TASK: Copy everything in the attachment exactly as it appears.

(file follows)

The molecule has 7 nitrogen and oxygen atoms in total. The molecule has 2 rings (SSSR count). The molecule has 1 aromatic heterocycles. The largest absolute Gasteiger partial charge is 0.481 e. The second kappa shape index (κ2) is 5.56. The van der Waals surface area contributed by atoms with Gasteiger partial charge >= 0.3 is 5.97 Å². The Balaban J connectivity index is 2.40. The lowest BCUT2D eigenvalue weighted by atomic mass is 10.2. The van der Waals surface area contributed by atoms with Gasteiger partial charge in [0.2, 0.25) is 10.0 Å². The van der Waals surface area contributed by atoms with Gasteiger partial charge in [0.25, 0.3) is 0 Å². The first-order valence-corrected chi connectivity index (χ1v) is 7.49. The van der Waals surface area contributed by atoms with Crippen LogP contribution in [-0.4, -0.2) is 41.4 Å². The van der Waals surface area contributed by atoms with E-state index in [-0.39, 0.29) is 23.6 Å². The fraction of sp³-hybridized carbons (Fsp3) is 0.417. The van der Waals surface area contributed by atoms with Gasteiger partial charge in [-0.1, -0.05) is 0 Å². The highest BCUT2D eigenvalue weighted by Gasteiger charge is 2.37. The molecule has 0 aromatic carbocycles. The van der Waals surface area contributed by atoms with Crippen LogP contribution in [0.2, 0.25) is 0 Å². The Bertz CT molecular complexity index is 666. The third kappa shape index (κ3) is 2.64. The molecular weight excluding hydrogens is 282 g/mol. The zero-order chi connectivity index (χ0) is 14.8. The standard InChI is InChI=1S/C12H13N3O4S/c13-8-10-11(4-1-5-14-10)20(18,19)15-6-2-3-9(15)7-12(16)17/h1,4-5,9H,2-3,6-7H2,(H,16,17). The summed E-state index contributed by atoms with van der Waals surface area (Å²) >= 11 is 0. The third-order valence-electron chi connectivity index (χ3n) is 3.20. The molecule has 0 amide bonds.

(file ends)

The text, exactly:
The molecule has 7 nitrogen and oxygen atoms in total. The molecule has 2 rings (SSSR count). The molecule has 1 aromatic heterocycles. The largest absolute Gasteiger partial charge is 0.481 e. The second kappa shape index (κ2) is 5.56. The van der Waals surface area contributed by atoms with Gasteiger partial charge >= 0.3 is 5.97 Å². The Balaban J connectivity index is 2.40. The lowest BCUT2D eigenvalue weighted by atomic mass is 10.2. The van der Waals surface area contributed by atoms with Gasteiger partial charge in [0.2, 0.25) is 10.0 Å². The van der Waals surface area contributed by atoms with Gasteiger partial charge in [0.25, 0.3) is 0 Å². The first-order valence-corrected chi connectivity index (χ1v) is 7.49. The van der Waals surface area contributed by atoms with Crippen LogP contribution in [-0.4, -0.2) is 41.4 Å². The van der Waals surface area contributed by atoms with E-state index in [-0.39, 0.29) is 23.6 Å². The fraction of sp³-hybridized carbons (Fsp3) is 0.417. The van der Waals surface area contributed by atoms with Gasteiger partial charge in [-0.1, -0.05) is 0 Å². The highest BCUT2D eigenvalue weighted by Gasteiger charge is 2.37. The molecule has 0 aromatic carbocycles. The van der Waals surface area contributed by atoms with Crippen LogP contribution in [0.2, 0.25) is 0 Å². The Bertz CT molecular complexity index is 666. The third kappa shape index (κ3) is 2.64. The molecular weight excluding hydrogens is 282 g/mol. The zero-order chi connectivity index (χ0) is 14.8. The standard InChI is InChI=1S/C12H13N3O4S/c13-8-10-11(4-1-5-14-10)20(18,19)15-6-2-3-9(15)7-12(16)17/h1,4-5,9H,2-3,6-7H2,(H,16,17). The summed E-state index contributed by atoms with van der Waals surface area (Å²) >= 11 is 0. The third-order valence-electron chi connectivity index (χ3n) is 3.20. The molecule has 0 amide bonds.